Research limitations/implications

This study has the following limitations in terms of the information. The data were collected through the direct observation. Moreover, areas for the implementation of the KAIZEN vary from hospital to hospital, and only 25% of RRHs completed the KAIZEN processes for improvement of HCW management. Caveats are, therefore, needed in extrapolating the study results to other settings. Despite these caveats, the findings will provide important insights for implementing the 5S-KAIZEN approach in Tanzania and other African countries for improvement of HCW management.

Originality/value

This is an original study to provide evidence about the usefulness of the 5S-KAIZEN-TQM approach for improving HCW management in a low-income country in Africa.

Details

The TQM Journal, vol. ahead-of-print no. ahead-of-print
Type: Research Article
ISSN: 1754-2731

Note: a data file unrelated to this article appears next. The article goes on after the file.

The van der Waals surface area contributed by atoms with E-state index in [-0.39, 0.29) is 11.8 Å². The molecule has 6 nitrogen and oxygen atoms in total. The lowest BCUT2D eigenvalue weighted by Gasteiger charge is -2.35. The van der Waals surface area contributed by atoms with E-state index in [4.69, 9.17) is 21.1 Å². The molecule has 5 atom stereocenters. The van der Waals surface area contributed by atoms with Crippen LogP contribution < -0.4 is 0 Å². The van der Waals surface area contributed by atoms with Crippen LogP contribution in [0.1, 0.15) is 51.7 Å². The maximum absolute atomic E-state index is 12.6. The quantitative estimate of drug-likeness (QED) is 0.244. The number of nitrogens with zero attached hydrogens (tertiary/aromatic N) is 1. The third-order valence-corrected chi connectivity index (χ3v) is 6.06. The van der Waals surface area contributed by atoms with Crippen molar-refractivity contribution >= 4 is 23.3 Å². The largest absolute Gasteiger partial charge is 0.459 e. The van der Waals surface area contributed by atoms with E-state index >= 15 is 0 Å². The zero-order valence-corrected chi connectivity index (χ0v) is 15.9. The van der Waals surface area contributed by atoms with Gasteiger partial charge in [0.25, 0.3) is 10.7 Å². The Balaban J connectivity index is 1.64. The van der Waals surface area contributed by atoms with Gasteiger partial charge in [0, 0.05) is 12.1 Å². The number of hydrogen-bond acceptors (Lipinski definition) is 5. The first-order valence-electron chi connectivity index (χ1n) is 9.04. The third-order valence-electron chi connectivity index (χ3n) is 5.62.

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Article
Publication date: 15 June 2012

Sarah Clark and Albert Weale

It is commonly recognized that the setting of health priorities requires value judgements and that these judgements are social. Justifying social value judgements is an…

Abstract

Purpose

It is commonly recognized that the setting of health priorities requires value judgements and that these judgements are social. Justifying social value judgements is an important element in any public justification of how priorities are set. The purpose of this paper is to review a number of social values relating both to the process and content of priority‐setting decisions.

Design/methodology/approach

A set of key process and content values basic to health priority setting is outlined, and normative analysis applied to those values to identify their key features, possible interpretations in different cultural and institutional contexts, and interactions with other values.

Findings

Process values are found to be closely linked, such that success in increasing, for example, transparency may depend on increasing participation or accountability, and “content” values are found often to be hidden in technical criteria. There is a complex interplay between value and technical components of priority setting, and between process and content values. Levels of economic development, culture and need will all play a part in determining how different systems balance the values in their decisions.

Originality/value